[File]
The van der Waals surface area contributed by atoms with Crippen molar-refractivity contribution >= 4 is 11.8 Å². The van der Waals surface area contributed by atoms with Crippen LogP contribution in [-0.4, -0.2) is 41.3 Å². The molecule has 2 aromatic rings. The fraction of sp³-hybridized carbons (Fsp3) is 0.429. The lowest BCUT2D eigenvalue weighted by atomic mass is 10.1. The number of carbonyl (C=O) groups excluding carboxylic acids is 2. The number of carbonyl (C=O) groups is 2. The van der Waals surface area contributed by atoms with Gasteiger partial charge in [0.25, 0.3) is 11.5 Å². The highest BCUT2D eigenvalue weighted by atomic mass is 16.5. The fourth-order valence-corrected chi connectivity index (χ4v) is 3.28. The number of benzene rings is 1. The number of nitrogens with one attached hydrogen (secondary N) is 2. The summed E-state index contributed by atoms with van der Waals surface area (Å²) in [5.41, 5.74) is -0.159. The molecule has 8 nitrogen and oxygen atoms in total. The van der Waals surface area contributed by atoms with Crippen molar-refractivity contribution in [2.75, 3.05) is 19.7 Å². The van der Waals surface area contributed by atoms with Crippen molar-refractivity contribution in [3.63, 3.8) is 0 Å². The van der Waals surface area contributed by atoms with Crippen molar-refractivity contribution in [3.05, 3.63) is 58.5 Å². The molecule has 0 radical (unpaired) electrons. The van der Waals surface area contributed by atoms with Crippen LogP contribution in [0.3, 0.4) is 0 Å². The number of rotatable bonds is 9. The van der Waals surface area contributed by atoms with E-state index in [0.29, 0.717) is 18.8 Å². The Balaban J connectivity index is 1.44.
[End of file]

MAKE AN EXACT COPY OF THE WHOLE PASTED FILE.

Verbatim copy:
The van der Waals surface area contributed by atoms with Crippen molar-refractivity contribution >= 4 is 11.8 Å². The van der Waals surface area contributed by atoms with Crippen LogP contribution in [-0.4, -0.2) is 41.3 Å². The molecule has 2 aromatic rings. The fraction of sp³-hybridized carbons (Fsp3) is 0.429. The lowest BCUT2D eigenvalue weighted by atomic mass is 10.1. The number of carbonyl (C=O) groups excluding carboxylic acids is 2. The number of carbonyl (C=O) groups is 2. The van der Waals surface area contributed by atoms with Gasteiger partial charge in [0.25, 0.3) is 11.5 Å². The highest BCUT2D eigenvalue weighted by atomic mass is 16.5. The fourth-order valence-corrected chi connectivity index (χ4v) is 3.28. The number of benzene rings is 1. The number of nitrogens with one attached hydrogen (secondary N) is 2. The summed E-state index contributed by atoms with van der Waals surface area (Å²) in [5.41, 5.74) is -0.159. The molecule has 8 nitrogen and oxygen atoms in total. The van der Waals surface area contributed by atoms with Crippen molar-refractivity contribution in [2.75, 3.05) is 19.7 Å². The van der Waals surface area contributed by atoms with Crippen molar-refractivity contribution in [3.63, 3.8) is 0 Å². The van der Waals surface area contributed by atoms with Crippen molar-refractivity contribution in [3.05, 3.63) is 58.5 Å². The molecule has 0 radical (unpaired) electrons. The van der Waals surface area contributed by atoms with Crippen LogP contribution in [0.3, 0.4) is 0 Å². The number of rotatable bonds is 9. The van der Waals surface area contributed by atoms with E-state index in [0.29, 0.717) is 18.8 Å². The Balaban J connectivity index is 1.44.